Getting Married -- Again!

By Chelle Cordero

February 1, 2016 4 min read

Second weddings are just as special as first weddings. Like any marriage, they represent a union between two people and a commitment to each other to love, cherish, support and be friends. If either partner has children from a first marriage, the new marriage is also the blending of families: a promise to not only be a good wife or husband but also a good father or mother. A second wedding should represent who the couple is and be the beginning of a family for the partners and children.

There are few, if any, hard-and-fast rules for second weddings. The couple can use their past experiences to plan the ceremony and reception exactly as they want it to be. Most likely the bride and groom will not be depending on parents to pay for the wedding and will feel freer to make choices without pressure. It is recommended that the ceremony and reception be different from the first time and that former spouses not be included (for comfort of the new spouse and guests).

The couple can decide on any venue: a restaurant or catering hall, a beachfront, a backyard, a park or the family living room. Couples may find it fun to plan a surprise wedding where an intimate group of guests are invited to a party, a backyard barbecue or other occasion and the wedding "just happens."

If they're planning a religious wedding, it's a good idea to contact the house of worship and officiate before choosing the ceremony site, because there may be some constraints depending on how and why the first wedding ended.

Brides and grooms can and should write their own wedding vows; they have the confidence, experience and maturity to know why this wedding is important to them and what their expectations are. Some key words and terms the wedding partners could use in their vows are: "a new life together"; "starting over"; "a fresh start"; "drying tears and learning to laugh"; "loving with eyes wide open"; or "a new and exciting journey." When there are children, in addition to promising to be there for each other, the couple may want to promise their children, by name, they'll be there for them as well.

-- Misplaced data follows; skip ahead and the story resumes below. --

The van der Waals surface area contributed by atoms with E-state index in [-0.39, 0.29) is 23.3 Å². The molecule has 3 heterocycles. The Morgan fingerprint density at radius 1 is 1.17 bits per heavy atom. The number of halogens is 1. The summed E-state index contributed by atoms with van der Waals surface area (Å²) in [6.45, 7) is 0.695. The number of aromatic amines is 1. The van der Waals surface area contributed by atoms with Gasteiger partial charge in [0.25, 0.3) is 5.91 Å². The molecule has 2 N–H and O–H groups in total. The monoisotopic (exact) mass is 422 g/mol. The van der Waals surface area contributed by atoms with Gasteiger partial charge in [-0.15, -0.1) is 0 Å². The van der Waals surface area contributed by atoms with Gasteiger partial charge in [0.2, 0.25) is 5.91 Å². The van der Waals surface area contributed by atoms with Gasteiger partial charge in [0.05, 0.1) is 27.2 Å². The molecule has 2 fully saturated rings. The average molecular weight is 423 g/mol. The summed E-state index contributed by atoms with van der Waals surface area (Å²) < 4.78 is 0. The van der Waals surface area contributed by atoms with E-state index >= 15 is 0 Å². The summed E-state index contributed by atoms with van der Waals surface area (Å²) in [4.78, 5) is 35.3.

Additionally, any children should be included in the wedding ceremony, and it's a nice idea to incorporate a trinket or medal for them after the couple exchanges rings. That way the kids feel like part of the union, too.

The wedding dress can be any color or style the bride chooses, including white (the use of a blusher veil, though, is discouraged). The groom is also free to choose his garment. Attendants could be given more leeway in choosing their garments, or the couple could offer to pay if the outfits are not apt to be worn again.

While immediate family members may give wedding gifts to the second-time-around couple, many other guests may opt not to, especially if they were present at the first wedding and gave a generous gift then. It is still all right if the couple chooses to sign up for a gift registry. However, the newlyweds probably don't need the normal items for setting up a first-time home; instead, choices could include couples' ski equipment, travel vouchers, game accessories (such as pool sticks) for two, theater tickets, etc. It's a thoughtful gesture if the couple chooses lower-priced items for the registry so that previous gift-givers don't feel taken advantage of.

Intimate family destination weddings and "family-moons" are ideal ways for new, blended families to begin their lives together. Enjoying special time together, as a family for the first time, will create many wonderful memories, which will be sure to set the mood for a lifetime of happiness. When planning a family-moon, choose a setting that will provide romance and together time for the newlyweds as well as family time and child-oriented activities. Many resorts, cruises, theme parks and campgrounds can provide a range of attractions and accommodations for couples and children.

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